UPDATE: Pier 17 fire traced to smouldering cigarette butt

Cleanup continues at the Pier 17 building in Davis Bay after a fire last week.

Sechelt Fire Chief Trevor Pike said the May 9 fire started on the deck of the building’s only residential suite when a cigarette butt that had been thrown into a planter smouldered and set mulch and other dry material ablaze around 4 a.m. Pike said the fire ran up an exterior post and beam and was starting to spread through the attic of the building when the sprinkler system kicked in.

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When firefighters arrived, the fire in the attic had been suppressed and all that remained was to douse the flames on the exterior.

“That sprinkler system saved the building,” Pike said. “Pier 17 is still here because of the sprinklers.”

The two people in the unit at the time were able to get out safely after being awakened by the smoke alarm.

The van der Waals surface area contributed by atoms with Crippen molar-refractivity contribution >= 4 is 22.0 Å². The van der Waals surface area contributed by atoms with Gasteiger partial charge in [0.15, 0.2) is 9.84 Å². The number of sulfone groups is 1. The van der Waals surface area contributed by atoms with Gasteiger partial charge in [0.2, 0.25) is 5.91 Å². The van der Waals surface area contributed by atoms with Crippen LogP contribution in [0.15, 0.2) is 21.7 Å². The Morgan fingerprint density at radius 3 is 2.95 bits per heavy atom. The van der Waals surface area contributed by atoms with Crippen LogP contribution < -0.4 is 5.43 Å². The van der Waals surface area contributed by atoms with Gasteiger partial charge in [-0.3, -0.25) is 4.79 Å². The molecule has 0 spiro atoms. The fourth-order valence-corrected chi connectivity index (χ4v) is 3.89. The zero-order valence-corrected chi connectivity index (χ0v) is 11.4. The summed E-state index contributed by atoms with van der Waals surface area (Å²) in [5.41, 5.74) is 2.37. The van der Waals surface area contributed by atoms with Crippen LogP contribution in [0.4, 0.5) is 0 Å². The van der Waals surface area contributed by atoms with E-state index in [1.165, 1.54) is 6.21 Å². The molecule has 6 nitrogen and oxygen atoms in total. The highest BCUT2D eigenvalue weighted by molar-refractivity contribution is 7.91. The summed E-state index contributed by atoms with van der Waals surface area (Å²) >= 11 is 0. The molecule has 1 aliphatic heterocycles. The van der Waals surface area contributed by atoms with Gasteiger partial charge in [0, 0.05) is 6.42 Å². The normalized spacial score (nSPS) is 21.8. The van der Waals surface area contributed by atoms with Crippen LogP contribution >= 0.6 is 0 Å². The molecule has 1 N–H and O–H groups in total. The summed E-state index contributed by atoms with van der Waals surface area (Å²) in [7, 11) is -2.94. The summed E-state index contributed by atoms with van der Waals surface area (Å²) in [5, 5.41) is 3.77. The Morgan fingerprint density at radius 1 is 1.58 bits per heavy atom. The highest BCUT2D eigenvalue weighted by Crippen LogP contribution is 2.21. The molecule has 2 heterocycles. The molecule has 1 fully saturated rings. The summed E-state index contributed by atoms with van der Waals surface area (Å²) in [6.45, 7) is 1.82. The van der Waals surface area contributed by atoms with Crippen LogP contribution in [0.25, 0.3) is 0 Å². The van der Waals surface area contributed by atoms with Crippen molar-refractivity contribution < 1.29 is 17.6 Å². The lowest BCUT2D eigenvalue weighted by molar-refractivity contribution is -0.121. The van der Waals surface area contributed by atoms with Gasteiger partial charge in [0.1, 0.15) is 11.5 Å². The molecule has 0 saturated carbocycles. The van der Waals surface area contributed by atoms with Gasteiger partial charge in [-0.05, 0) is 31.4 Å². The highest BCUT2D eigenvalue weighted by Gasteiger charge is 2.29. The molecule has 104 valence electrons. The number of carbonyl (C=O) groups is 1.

The businesses that suffered water damage included Gourmet Girl Café and the constituency office of Powell River-Sunshine Coast MLA Nicholas Simons.

Simons said the damage to his office was extensive and they will need to move into a temporary space for as long as four months during repairs.

“I’m looking forward to being part of the FUSE space until repairs are complete at Pier 17,” Simons told Coast Reporter this week.

The Fuse Work Hub was recently opened by the Sunshine Coast Regional Economic Development Organization at Teredo Square in Sechelt.

Constituents will be able to contact the office at the same number: 604-741-0792.

The owners of Gourmet Girl said May 9 via their Facebook page that they did not expect to be closed long. They reopened May 16.

“Thankfully there were no injuries, and we hope to be back up and running in the next few days,” the post said. “If you see a firefighter or other first responders around town, give them a high-five for being so helpful and supportive.”

Pike said the other businesses on the upper floor should also be able to reopen soon.

He said the incident should serve as a reminder that it’s not safe to dispose of cigarettes or other smoking material in planters, as they can often smoulder undetected for hours and then burst into flame.

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